Intentional Harm

Intentional infliction of harm or, as it is also called, tort is, first of all, a wrongful action, which is aimed at causing physical harm or encroachment on the victim’s personality, as well as encroachment on his property. A willful harm case is a matter under the jurisdiction of a civil court.

There is no need to confuse a civil case with a criminal proceeding, although they can go against one person in parallel. It is necessary to understand that the process in a civil court is quite different from a criminal case. The main difference is that a criminal case seeks to punish and protect a dangerous person from the rest of society. But you need to understand that most often criminal law has nothing to do with a single victim of a crime.

The same cannot be said about the law on tort, which allows to receive indemnification for victims of crime, for their torment and suffering.

Unfortunately, in some cases, such as burglary, rape or robbery, they rarely go to court, the reason is very simple, the offenders do not have money or property to compensate the victim.

In the event that you have filed a tort claim, you must be prepared to prove only two things – the accused actually intentionally harmed you and that you or your property suffered as a result of the tort. If these two things are proven by you in court, then the accused is obliged to pay you reimbursement for all the detriment caused to you.

To file a claim for intentional harm to you or your friends, you need to understand what actions are characterized as an intentional offense. There are only seven offenses that are associated with deliberate harm to a person, these are: unlawful death, beating, defamation, deliberate harm to a psychological state, unjustified prosecution, unjust imprisonment and assault.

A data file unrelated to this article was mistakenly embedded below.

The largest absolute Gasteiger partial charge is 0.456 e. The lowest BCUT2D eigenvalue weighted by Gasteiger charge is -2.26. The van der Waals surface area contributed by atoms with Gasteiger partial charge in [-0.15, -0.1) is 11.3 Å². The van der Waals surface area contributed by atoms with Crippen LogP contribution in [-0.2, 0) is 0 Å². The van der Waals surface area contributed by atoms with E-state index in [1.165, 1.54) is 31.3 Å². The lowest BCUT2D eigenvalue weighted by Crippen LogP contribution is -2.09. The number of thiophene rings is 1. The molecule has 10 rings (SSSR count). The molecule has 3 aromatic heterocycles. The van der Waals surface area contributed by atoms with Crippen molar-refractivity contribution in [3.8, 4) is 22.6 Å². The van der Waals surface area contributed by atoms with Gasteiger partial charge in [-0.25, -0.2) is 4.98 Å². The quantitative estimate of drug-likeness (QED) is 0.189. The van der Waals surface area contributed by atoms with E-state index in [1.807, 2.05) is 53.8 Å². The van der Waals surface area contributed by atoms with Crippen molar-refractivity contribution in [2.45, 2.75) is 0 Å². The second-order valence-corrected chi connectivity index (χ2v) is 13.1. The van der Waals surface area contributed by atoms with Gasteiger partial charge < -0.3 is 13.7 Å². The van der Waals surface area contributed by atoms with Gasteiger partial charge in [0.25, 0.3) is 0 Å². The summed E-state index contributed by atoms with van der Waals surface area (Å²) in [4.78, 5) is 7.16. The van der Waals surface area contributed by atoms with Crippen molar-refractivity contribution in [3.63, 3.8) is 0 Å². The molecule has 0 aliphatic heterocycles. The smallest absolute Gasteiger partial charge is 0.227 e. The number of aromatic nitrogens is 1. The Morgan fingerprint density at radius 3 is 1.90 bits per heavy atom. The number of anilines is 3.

And for this series of crimes, you can file a civil claim to reimburse you for damages.

Also, in addition to this list of crimes of intentional harm, there are also four tort torts that are associated with encroachment on a person’s personal property, as well as the circulation of personal property and causing inconvenience. This is also a very broad area of ​​law, as is the case with the first seven types of deliberate offenses.

Sometimes it happens that a lawsuit may be brought against you for intentional harm to another person. In such a case, there are three pretty clear positions, these are:

Negation. With this type of behavior, the accused completely denies the accusation in his face. The prizewinners must decide who they trust and the outcome of the case will depend on this.

The second type of behavior is the justification for their actions. In this case, he admits the same thing, but with only one juicy nuance – the defendant claims that the actions were not illegal. Self-defense cases are a good example.

And the last type of behavior in court is the commutation of the sentence. This type occurs when the accused admits the offense he has been saddened, but claims that he did not have intentional actions to harm the victim. That is, on the one hand, the accused admits guilt, but at the same time the illegal actions were committed without intentionally causing damage to the victim.

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